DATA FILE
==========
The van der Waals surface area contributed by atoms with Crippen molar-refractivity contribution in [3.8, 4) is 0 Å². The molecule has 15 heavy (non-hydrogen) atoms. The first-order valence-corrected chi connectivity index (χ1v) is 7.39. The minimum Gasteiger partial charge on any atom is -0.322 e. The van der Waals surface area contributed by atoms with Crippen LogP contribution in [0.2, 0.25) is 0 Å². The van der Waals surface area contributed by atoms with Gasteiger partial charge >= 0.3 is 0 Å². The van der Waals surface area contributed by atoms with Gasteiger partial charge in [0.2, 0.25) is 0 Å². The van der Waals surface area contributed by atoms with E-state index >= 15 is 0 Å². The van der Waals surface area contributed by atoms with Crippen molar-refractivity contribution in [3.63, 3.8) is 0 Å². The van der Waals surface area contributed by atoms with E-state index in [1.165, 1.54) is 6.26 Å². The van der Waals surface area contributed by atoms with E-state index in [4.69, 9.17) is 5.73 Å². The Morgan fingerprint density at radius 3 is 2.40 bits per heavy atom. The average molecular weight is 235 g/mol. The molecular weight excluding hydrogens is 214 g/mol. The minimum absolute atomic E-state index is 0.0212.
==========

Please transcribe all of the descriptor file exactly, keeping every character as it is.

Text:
The van der Waals surface area contributed by atoms with Crippen molar-refractivity contribution in [3.8, 4) is 0 Å². The molecule has 15 heavy (non-hydrogen) atoms. The first-order valence-corrected chi connectivity index (χ1v) is 7.39. The minimum Gasteiger partial charge on any atom is -0.322 e. The van der Waals surface area contributed by atoms with Crippen LogP contribution in [0.2, 0.25) is 0 Å². The van der Waals surface area contributed by atoms with Gasteiger partial charge >= 0.3 is 0 Å². The van der Waals surface area contributed by atoms with Gasteiger partial charge in [0.2, 0.25) is 0 Å². The van der Waals surface area contributed by atoms with E-state index >= 15 is 0 Å². The van der Waals surface area contributed by atoms with Crippen molar-refractivity contribution in [3.63, 3.8) is 0 Å². The van der Waals surface area contributed by atoms with E-state index in [1.165, 1.54) is 6.26 Å². The van der Waals surface area contributed by atoms with E-state index in [4.69, 9.17) is 5.73 Å². The Morgan fingerprint density at radius 3 is 2.40 bits per heavy atom. The average molecular weight is 235 g/mol. The molecular weight excluding hydrogens is 214 g/mol. The minimum absolute atomic E-state index is 0.0212.